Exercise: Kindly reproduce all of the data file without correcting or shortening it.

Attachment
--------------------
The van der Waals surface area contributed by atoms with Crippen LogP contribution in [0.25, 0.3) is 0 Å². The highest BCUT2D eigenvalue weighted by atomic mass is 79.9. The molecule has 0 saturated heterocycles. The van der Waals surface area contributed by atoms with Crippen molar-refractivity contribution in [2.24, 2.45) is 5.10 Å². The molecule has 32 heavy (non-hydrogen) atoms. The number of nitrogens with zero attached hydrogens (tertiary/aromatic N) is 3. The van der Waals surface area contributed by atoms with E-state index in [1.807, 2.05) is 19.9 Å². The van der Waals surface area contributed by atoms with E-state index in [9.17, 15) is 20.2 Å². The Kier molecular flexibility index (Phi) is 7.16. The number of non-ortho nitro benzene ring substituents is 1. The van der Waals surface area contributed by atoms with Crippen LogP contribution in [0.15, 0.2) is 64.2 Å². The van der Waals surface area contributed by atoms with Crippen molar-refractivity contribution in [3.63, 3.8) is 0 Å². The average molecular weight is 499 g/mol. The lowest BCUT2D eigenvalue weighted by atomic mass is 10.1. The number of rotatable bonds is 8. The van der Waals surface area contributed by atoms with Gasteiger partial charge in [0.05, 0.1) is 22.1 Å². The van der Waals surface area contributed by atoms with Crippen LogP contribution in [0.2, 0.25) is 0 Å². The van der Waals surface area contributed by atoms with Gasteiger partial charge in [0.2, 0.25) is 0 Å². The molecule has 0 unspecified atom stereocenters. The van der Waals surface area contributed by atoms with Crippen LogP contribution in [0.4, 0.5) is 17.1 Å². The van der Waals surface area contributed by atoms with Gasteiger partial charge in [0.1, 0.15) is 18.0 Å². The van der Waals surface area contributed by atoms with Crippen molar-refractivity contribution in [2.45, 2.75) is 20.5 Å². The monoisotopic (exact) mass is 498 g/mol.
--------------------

The van der Waals surface area contributed by atoms with Crippen LogP contribution in [0.25, 0.3) is 0 Å². The highest BCUT2D eigenvalue weighted by atomic mass is 79.9. The molecule has 0 saturated heterocycles. The van der Waals surface area contributed by atoms with Crippen molar-refractivity contribution in [2.24, 2.45) is 5.10 Å². The molecule has 32 heavy (non-hydrogen) atoms. The number of nitrogens with zero attached hydrogens (tertiary/aromatic N) is 3. The van der Waals surface area contributed by atoms with E-state index in [1.807, 2.05) is 19.9 Å². The van der Waals surface area contributed by atoms with E-state index in [9.17, 15) is 20.2 Å². The Kier molecular flexibility index (Phi) is 7.16. The number of non-ortho nitro benzene ring substituents is 1. The van der Waals surface area contributed by atoms with Crippen LogP contribution in [0.15, 0.2) is 64.2 Å². The van der Waals surface area contributed by atoms with Crippen molar-refractivity contribution in [3.63, 3.8) is 0 Å². The average molecular weight is 499 g/mol. The lowest BCUT2D eigenvalue weighted by atomic mass is 10.1. The number of rotatable bonds is 8. The van der Waals surface area contributed by atoms with Gasteiger partial charge in [0.05, 0.1) is 22.1 Å². The van der Waals surface area contributed by atoms with Crippen LogP contribution in [0.2, 0.25) is 0 Å². The van der Waals surface area contributed by atoms with Gasteiger partial charge in [0.2, 0.25) is 0 Å². The molecule has 0 unspecified atom stereocenters. The van der Waals surface area contributed by atoms with Crippen LogP contribution in [0.4, 0.5) is 17.1 Å². The van der Waals surface area contributed by atoms with Gasteiger partial charge in [0.1, 0.15) is 18.0 Å². The van der Waals surface area contributed by atoms with Crippen molar-refractivity contribution in [2.45, 2.75) is 20.5 Å². The monoisotopic (exact) mass is 498 g/mol.